CINCINNATI – As the region’s heroin epidemic escalates, community leaders are racing to answer questions they say are critical to curbing the crisis.
Where are overdoses occurring the most? When? How often?
In Cincinnati – where nearly 1,400 heroin overdoses have occurred so far this year -- these details and more will soon be available to researchers and the public almost as quickly as they occur.
It’s part of a citywide effort to use big data as the latest tool to battle the heroin scourge.
“The idea is to do whatever we can, from a data perspective, to provide information and insight to everyone who is on the front lines of the epidemic,” Cincinnati City Manager Harry Black said. “In front of the right people, this data will help us identify trends and solutions that are critical to figuring this thing out.”
Using information collected during ambulance runs, Cincinnati’s office of Performance and Data Analytics has created a database detailing every overdose that emergency crews have responded to in the city since last July.
The database – overlaid on a citywide map -- covers not just the location of an overdose, but also the time of day, day of the week and month. It also offers details on whether the individual was taken to an area hospital – something that’s happening only about half of the time, according to the data.
“The idea is to populate this map with as many data sets as possible so we can get the fullest view possible of the problem,” Black said.
Findings: ‘Hot spots’ detected, more emergency workers needed
Already, Cincinnati’s police and emergency response workers have been using the data to detect “hot spots” where there have been spikes in overdoses, said Anson Turley, Cincinnati’s assistant fire chief who manages the city’s emergency medical teams.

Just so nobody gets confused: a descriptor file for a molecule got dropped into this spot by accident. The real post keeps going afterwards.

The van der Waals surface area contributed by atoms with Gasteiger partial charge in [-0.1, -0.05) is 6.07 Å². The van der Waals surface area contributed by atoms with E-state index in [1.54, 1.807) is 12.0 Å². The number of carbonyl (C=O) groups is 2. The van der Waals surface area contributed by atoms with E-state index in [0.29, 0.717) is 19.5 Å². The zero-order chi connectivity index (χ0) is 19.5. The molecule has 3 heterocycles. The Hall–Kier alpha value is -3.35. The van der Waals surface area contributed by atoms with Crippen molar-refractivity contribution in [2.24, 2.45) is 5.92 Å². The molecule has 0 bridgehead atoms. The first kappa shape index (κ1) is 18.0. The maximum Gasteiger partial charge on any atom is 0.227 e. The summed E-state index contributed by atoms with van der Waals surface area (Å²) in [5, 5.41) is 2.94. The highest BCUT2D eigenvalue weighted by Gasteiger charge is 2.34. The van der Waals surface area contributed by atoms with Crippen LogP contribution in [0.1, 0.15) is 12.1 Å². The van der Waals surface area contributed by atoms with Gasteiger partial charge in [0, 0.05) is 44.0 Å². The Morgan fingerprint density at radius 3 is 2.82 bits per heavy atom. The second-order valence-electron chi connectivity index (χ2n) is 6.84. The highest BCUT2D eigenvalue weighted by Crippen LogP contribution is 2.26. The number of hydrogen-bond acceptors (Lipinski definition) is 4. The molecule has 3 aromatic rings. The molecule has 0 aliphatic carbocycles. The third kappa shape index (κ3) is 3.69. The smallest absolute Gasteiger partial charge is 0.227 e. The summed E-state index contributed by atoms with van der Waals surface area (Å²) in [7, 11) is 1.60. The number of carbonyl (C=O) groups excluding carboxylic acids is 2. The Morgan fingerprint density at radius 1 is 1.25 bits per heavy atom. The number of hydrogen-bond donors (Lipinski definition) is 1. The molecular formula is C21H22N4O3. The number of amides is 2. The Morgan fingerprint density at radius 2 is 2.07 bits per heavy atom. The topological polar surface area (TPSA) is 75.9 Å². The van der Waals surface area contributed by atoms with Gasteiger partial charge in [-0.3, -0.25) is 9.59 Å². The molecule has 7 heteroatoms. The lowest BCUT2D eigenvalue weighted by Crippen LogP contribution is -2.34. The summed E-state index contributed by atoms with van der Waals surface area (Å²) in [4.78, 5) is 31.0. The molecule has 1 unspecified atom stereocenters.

“The challenge is locating resources where the need is greatest while still providing coverage to the entire city,” Turley said.
While no Cincinnati neighborhood has been left unscathed by the crisis, the data show that 10 neighborhoods account for more than half of all the city's emergency medical runs to overdose scenes.
Top 10 Neighborhoods with most heroin overdoses
WEST PRICE HILL 143
EAST PRICE HILL 93
CAMP WASHINGTON 55
SOUTH FAIRMOUNT 54
WALNUT HILLS 43
With spikes in overdoses peaking at more than 400 in September alone, Turley said the data underscore the need for increased medical transport units.
"The current heroin crisis has created a spike in this demand,” he said. “The data analyzed… shows that the fire department must increase capacity.”
Public heroin overdose dashboard coming soon
Within the next month, some of the data being collected will become part of an online digital dashboard of heroin overdoses across the city that will be updated regularly, said Leigh Tami, director of the Office of Performance and Data Analytics.
As her office continues to collect and build out the database, the heroin dashboard will eventually be combined with other “quality of life indicators,” including crime, reports of blight and other requests for service, Tami said.
“We’re here to make sure everyone has the information and that it’s accessible in a way that’s easy to drill down very quickly to see what the trends are,” Tami said.